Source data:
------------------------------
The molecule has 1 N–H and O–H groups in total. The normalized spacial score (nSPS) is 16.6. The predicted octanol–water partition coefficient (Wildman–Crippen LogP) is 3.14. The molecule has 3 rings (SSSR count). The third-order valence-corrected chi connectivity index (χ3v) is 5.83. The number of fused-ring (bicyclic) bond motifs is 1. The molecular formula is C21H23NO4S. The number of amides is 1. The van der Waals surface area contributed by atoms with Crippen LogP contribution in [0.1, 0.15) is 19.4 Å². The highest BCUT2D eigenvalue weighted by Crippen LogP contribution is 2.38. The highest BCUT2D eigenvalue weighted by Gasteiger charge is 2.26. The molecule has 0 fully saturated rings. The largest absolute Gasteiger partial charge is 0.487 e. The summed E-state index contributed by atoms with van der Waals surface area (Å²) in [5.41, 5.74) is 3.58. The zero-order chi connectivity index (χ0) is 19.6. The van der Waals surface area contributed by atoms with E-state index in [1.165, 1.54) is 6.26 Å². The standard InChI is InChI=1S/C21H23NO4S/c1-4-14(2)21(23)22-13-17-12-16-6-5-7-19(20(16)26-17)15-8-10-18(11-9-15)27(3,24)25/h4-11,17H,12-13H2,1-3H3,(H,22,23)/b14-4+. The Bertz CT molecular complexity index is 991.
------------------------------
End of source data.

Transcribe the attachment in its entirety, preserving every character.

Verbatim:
The molecule has 1 N–H and O–H groups in total. The normalized spacial score (nSPS) is 16.6. The predicted octanol–water partition coefficient (Wildman–Crippen LogP) is 3.14. The molecule has 3 rings (SSSR count). The third-order valence-corrected chi connectivity index (χ3v) is 5.83. The number of fused-ring (bicyclic) bond motifs is 1. The molecular formula is C21H23NO4S. The number of amides is 1. The van der Waals surface area contributed by atoms with Crippen LogP contribution in [0.1, 0.15) is 19.4 Å². The highest BCUT2D eigenvalue weighted by Crippen LogP contribution is 2.38. The highest BCUT2D eigenvalue weighted by Gasteiger charge is 2.26. The molecule has 0 fully saturated rings. The largest absolute Gasteiger partial charge is 0.487 e. The summed E-state index contributed by atoms with van der Waals surface area (Å²) in [5.41, 5.74) is 3.58. The zero-order chi connectivity index (χ0) is 19.6. The van der Waals surface area contributed by atoms with E-state index in [1.165, 1.54) is 6.26 Å². The standard InChI is InChI=1S/C21H23NO4S/c1-4-14(2)21(23)22-13-17-12-16-6-5-7-19(20(16)26-17)15-8-10-18(11-9-15)27(3,24)25/h4-11,17H,12-13H2,1-3H3,(H,22,23)/b14-4+. The Bertz CT molecular complexity index is 991.